Preventing heart failure and managing diabetes are the potential benefits of a new discovery by University of Guelph researchers.
The team has shown that nitrate – already a popular dietary supplement for athletes – can help improve cardiac health even in a state of obesity. In an intriguing finding, the study is the first to link heart-health benefits of nitrate to gastrointestinal microbes.
That points to a yet-unexplored “nitrate-gut-heart axis,” underlining the importance of gut health to overall health and well-being, said co-author Dr. Graham Holloway, a professor in the Department of Human Health and Nutritional Sciences (HHNS) within U of G’s College of Biological Science (CBS).
The paper appears online in the journal Diabetes.
In their study, the researchers fed mice a high-fat diet that causes obesity, along with or without a nitrate supplement. They found that nitrate provided a strong cardioprotective effect in obese mice, lowering blood pressure and reducing the extent of changes to heart muscle.
Testing a gut-heart connection
Looking to explain this benefit, the team explored away from the heart and toward the gut.
Scientists already knew that intestinal bacteria are important in nitrate metabolism and that nitrate can change the gut microbiome, or the array of microorganisms in the gastrointestinal tract. The U of G researchers wondered whether the microbiome might be involved in cardioprotective effects – making a heart-gut connection.
Using fecal microbial transfers from obese mice that received nitrate supplementation to mice without supplements led to improved cardiometabolic health. The tests also improved control of glucose metabolism, a factor in diabetes.
The findings point to ways to help prevent heart failure and associated cardiovascular problems, said Holloway.
He said the researchers don’t know how those GI effects are connected to heart health.
Potential therapies for cardiovascular problems
Their work may ultimately lead to new dietary supplements or dietary recommendations for people at risk of heart failure, said Holloway.
“Nitrate is in a lot of foods,” he said, pointing to spinach and beetroot that contain high amounts of the nutrient. “We might be able to prevent a lot of potential complications.”
An expert in gut microbiome studies, Dr. Emma Allen-Vercoe, professor in CBS’s Department of Molecular and Cellular Biology, found nitrate increased amounts of specific bacteria, ultimately preventing changes in gut microbiota associated with disease.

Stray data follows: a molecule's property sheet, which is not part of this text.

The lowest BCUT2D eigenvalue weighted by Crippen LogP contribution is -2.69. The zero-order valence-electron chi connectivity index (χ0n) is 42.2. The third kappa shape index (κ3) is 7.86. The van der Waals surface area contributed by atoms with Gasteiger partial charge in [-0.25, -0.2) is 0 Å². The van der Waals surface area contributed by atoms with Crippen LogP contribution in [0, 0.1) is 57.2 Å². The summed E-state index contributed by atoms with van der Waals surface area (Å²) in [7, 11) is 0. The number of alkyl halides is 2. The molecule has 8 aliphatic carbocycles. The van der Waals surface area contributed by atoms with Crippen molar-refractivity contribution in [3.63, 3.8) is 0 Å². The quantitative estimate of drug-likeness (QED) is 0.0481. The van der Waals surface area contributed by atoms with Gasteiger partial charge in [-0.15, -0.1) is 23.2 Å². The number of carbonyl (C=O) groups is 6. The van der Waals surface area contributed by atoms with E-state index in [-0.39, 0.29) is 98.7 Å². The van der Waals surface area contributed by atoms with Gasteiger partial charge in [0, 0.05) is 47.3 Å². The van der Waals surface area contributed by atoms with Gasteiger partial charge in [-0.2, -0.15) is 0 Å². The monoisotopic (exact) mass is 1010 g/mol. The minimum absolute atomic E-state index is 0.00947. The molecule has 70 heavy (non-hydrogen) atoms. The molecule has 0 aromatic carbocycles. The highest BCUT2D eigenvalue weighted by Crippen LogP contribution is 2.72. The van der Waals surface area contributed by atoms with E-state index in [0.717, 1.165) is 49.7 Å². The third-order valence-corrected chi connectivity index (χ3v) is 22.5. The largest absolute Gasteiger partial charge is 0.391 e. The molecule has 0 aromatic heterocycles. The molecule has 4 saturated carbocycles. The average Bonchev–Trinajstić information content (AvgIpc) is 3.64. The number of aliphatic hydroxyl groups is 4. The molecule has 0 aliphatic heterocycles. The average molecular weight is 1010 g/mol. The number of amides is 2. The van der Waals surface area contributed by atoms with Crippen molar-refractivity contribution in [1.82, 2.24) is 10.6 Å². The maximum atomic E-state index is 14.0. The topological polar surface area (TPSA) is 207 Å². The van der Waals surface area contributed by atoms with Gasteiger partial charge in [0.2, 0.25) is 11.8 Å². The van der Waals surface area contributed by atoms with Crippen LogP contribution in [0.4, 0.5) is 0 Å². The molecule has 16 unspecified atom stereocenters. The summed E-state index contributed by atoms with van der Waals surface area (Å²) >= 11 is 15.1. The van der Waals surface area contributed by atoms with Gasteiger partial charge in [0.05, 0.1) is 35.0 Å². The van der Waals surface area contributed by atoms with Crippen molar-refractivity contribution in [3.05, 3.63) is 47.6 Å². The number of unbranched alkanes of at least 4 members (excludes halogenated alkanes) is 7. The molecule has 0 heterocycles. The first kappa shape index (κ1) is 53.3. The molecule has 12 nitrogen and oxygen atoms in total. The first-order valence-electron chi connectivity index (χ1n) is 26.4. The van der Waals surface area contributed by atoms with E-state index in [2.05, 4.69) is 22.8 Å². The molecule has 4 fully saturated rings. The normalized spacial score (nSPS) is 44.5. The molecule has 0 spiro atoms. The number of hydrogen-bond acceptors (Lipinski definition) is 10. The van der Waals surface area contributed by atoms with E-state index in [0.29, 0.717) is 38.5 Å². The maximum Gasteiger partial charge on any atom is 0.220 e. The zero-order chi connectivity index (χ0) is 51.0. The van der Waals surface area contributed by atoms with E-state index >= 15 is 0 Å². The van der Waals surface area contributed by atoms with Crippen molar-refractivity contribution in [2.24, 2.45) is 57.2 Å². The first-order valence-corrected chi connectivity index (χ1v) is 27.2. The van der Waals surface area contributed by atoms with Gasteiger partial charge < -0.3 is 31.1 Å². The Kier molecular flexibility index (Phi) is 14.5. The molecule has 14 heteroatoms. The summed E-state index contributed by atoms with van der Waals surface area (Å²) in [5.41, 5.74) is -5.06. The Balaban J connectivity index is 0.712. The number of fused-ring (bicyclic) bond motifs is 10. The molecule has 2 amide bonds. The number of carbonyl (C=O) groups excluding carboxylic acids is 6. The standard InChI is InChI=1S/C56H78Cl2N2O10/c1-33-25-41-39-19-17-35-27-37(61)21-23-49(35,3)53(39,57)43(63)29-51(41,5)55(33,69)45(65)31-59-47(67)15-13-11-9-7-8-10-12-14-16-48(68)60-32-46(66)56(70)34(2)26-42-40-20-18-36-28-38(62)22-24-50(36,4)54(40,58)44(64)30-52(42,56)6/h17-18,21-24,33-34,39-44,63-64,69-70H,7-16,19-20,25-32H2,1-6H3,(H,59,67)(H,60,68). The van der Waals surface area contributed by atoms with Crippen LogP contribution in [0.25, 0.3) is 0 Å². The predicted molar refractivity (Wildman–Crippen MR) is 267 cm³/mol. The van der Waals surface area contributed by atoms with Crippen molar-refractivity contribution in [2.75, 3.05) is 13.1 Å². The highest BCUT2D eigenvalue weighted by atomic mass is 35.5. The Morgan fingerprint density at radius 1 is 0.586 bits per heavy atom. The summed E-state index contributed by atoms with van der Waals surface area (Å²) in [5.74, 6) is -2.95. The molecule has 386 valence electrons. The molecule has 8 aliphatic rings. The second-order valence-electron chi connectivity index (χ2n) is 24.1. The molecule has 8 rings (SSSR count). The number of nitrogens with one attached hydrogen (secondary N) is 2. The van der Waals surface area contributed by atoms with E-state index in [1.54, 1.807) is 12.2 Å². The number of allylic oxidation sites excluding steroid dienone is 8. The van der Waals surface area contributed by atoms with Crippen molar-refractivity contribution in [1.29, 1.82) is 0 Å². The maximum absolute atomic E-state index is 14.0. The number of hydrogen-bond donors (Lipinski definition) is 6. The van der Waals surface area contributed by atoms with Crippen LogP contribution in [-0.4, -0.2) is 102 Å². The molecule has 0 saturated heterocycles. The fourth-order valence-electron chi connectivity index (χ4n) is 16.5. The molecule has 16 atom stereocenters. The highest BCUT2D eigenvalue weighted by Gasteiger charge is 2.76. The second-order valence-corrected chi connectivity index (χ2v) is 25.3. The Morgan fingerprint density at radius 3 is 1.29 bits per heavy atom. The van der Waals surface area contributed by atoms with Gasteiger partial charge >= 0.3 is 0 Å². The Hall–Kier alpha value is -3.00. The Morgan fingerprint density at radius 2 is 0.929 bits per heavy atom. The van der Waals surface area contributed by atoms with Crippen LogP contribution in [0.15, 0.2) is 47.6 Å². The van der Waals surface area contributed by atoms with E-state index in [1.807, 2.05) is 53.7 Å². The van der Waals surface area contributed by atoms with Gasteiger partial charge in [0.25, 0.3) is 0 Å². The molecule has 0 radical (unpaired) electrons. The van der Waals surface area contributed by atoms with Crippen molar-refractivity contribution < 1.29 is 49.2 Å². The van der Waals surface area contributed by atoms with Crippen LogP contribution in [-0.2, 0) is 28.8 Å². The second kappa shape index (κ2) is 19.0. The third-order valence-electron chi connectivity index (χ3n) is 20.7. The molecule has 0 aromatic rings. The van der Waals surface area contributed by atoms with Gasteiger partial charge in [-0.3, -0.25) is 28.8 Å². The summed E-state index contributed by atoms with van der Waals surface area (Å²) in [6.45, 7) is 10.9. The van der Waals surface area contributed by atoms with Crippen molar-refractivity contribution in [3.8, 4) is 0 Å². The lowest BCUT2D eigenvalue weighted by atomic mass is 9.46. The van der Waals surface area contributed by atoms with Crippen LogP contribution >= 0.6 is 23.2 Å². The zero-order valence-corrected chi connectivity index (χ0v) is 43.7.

“Nitrate prevents detrimental effects of a high-fat diet on myocardial function,” said Allen-Vercoe. At U of G, she runs the “robo-gut” lab, which mimics the workings of the human GI tract including various gut microbes.
Co-author Heather Petrick, a PhD candidate in Holloway’s lab, is now working with collaborators at the Maastricht University Medical Centre in the Netherlands. They aim to set up human clinical trials to learn more about possible gut-heart connections with nitrate.
Dr. Jeremy Simpson, also a co-author, is a cardiovascular physiologist in HHNS. He said, “This work has significant implications for heart patients, particularly those with diabetes-related co-morbidities. This study suggests that therapeutic approaches aimed at improving glycemia and preventing cardiovascular disease should also focus on the gut microbiome and highlights the importance of the nitrate-gut-heart axis in the development of cardiac abnormalities.”
Holloway studies integrative physiology, including lifestyle implications for health. He said this new paper brings together interdisciplinary strengths in physiology, cardiovascular health and the gut microbiome.
“This amalgamation of biologists is one of our strengths as a college and a university,” Holloway said.
Along with several U of G graduate students, the study also included collaborators from McMaster University and researchers in the Netherlands, Poland and Brazil.
This study was funded by the Natural Sciences and Engineering Research Council.
Dr. Graham Holloway